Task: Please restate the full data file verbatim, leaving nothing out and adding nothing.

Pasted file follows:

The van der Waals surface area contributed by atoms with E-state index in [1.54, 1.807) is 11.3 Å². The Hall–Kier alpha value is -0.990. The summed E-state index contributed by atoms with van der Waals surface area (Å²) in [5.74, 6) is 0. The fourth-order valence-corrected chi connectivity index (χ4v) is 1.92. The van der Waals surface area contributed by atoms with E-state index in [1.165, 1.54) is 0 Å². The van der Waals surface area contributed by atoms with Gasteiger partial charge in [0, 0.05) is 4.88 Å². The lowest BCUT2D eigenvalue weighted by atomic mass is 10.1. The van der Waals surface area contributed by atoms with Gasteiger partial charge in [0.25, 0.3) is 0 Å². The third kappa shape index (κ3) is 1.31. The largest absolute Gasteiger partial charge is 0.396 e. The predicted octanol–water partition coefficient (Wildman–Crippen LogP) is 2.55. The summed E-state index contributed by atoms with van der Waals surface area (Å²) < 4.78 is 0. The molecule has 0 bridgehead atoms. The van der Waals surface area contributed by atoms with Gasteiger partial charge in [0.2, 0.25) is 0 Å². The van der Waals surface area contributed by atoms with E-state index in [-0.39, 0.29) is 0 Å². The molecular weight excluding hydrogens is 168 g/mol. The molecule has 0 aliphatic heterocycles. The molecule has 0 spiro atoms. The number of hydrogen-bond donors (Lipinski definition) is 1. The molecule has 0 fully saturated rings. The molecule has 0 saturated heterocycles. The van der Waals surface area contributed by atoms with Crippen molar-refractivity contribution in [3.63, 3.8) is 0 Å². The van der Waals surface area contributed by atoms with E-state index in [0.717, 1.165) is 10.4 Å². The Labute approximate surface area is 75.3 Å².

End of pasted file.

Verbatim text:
The van der Waals surface area contributed by atoms with E-state index in [1.54, 1.807) is 11.3 Å². The Hall–Kier alpha value is -0.990. The summed E-state index contributed by atoms with van der Waals surface area (Å²) in [5.74, 6) is 0. The fourth-order valence-corrected chi connectivity index (χ4v) is 1.92. The van der Waals surface area contributed by atoms with E-state index in [1.165, 1.54) is 0 Å². The van der Waals surface area contributed by atoms with Gasteiger partial charge in [0, 0.05) is 4.88 Å². The lowest BCUT2D eigenvalue weighted by atomic mass is 10.1. The van der Waals surface area contributed by atoms with Gasteiger partial charge in [0.25, 0.3) is 0 Å². The third kappa shape index (κ3) is 1.31. The largest absolute Gasteiger partial charge is 0.396 e. The predicted octanol–water partition coefficient (Wildman–Crippen LogP) is 2.55. The summed E-state index contributed by atoms with van der Waals surface area (Å²) < 4.78 is 0. The molecule has 0 bridgehead atoms. The van der Waals surface area contributed by atoms with Gasteiger partial charge in [0.2, 0.25) is 0 Å². The van der Waals surface area contributed by atoms with E-state index in [-0.39, 0.29) is 0 Å². The molecular weight excluding hydrogens is 168 g/mol. The molecule has 0 aliphatic heterocycles. The molecule has 0 spiro atoms. The number of hydrogen-bond donors (Lipinski definition) is 1. The molecule has 0 fully saturated rings. The molecule has 0 saturated heterocycles. The van der Waals surface area contributed by atoms with Crippen molar-refractivity contribution in [3.63, 3.8) is 0 Å². The van der Waals surface area contributed by atoms with E-state index in [0.717, 1.165) is 10.4 Å². The Labute approximate surface area is 75.3 Å².